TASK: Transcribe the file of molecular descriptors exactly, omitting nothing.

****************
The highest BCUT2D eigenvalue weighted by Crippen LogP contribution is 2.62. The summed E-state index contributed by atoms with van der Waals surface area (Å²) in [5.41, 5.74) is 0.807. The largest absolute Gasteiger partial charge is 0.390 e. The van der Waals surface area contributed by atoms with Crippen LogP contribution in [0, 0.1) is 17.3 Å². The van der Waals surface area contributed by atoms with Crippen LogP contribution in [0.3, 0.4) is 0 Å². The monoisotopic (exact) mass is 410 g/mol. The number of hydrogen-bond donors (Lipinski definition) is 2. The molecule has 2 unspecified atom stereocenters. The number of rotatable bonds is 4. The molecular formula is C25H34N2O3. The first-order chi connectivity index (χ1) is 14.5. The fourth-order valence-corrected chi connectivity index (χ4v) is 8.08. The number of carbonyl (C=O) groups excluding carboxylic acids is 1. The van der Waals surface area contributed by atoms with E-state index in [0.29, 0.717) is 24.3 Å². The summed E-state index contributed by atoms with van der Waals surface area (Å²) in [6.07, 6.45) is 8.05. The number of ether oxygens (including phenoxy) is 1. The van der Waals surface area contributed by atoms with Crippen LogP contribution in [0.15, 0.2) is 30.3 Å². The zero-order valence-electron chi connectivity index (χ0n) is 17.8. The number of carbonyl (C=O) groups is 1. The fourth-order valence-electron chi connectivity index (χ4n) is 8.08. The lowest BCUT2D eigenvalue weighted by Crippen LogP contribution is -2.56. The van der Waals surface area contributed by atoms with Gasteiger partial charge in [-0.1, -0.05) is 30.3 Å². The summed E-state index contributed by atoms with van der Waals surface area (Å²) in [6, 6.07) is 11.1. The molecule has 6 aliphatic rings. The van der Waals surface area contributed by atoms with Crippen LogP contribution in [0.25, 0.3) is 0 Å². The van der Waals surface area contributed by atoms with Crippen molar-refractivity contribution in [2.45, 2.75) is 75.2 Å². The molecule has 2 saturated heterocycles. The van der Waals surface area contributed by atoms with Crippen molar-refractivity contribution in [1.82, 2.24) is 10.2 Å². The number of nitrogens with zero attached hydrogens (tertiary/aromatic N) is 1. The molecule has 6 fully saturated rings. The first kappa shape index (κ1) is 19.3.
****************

The highest BCUT2D eigenvalue weighted by Crippen LogP contribution is 2.62. The summed E-state index contributed by atoms with van der Waals surface area (Å²) in [5.41, 5.74) is 0.807. The largest absolute Gasteiger partial charge is 0.390 e. The van der Waals surface area contributed by atoms with Crippen LogP contribution in [0, 0.1) is 17.3 Å². The van der Waals surface area contributed by atoms with Crippen LogP contribution in [0.3, 0.4) is 0 Å². The monoisotopic (exact) mass is 410 g/mol. The number of hydrogen-bond donors (Lipinski definition) is 2. The molecule has 2 unspecified atom stereocenters. The number of rotatable bonds is 4. The molecular formula is C25H34N2O3. The first-order chi connectivity index (χ1) is 14.5. The fourth-order valence-corrected chi connectivity index (χ4v) is 8.08. The number of carbonyl (C=O) groups excluding carboxylic acids is 1. The van der Waals surface area contributed by atoms with E-state index in [0.29, 0.717) is 24.3 Å². The summed E-state index contributed by atoms with van der Waals surface area (Å²) in [6.07, 6.45) is 8.05. The number of ether oxygens (including phenoxy) is 1. The van der Waals surface area contributed by atoms with Crippen LogP contribution in [0.15, 0.2) is 30.3 Å². The zero-order valence-electron chi connectivity index (χ0n) is 17.8. The number of carbonyl (C=O) groups is 1. The fourth-order valence-electron chi connectivity index (χ4n) is 8.08. The lowest BCUT2D eigenvalue weighted by Crippen LogP contribution is -2.56. The van der Waals surface area contributed by atoms with Gasteiger partial charge in [-0.1, -0.05) is 30.3 Å². The summed E-state index contributed by atoms with van der Waals surface area (Å²) in [6, 6.07) is 11.1. The molecule has 6 aliphatic rings. The van der Waals surface area contributed by atoms with Crippen LogP contribution in [0.25, 0.3) is 0 Å². The van der Waals surface area contributed by atoms with Crippen molar-refractivity contribution in [2.45, 2.75) is 75.2 Å². The molecule has 2 saturated heterocycles. The van der Waals surface area contributed by atoms with Crippen molar-refractivity contribution in [1.82, 2.24) is 10.2 Å². The number of nitrogens with zero attached hydrogens (tertiary/aromatic N) is 1. The molecule has 6 fully saturated rings. The first kappa shape index (κ1) is 19.3.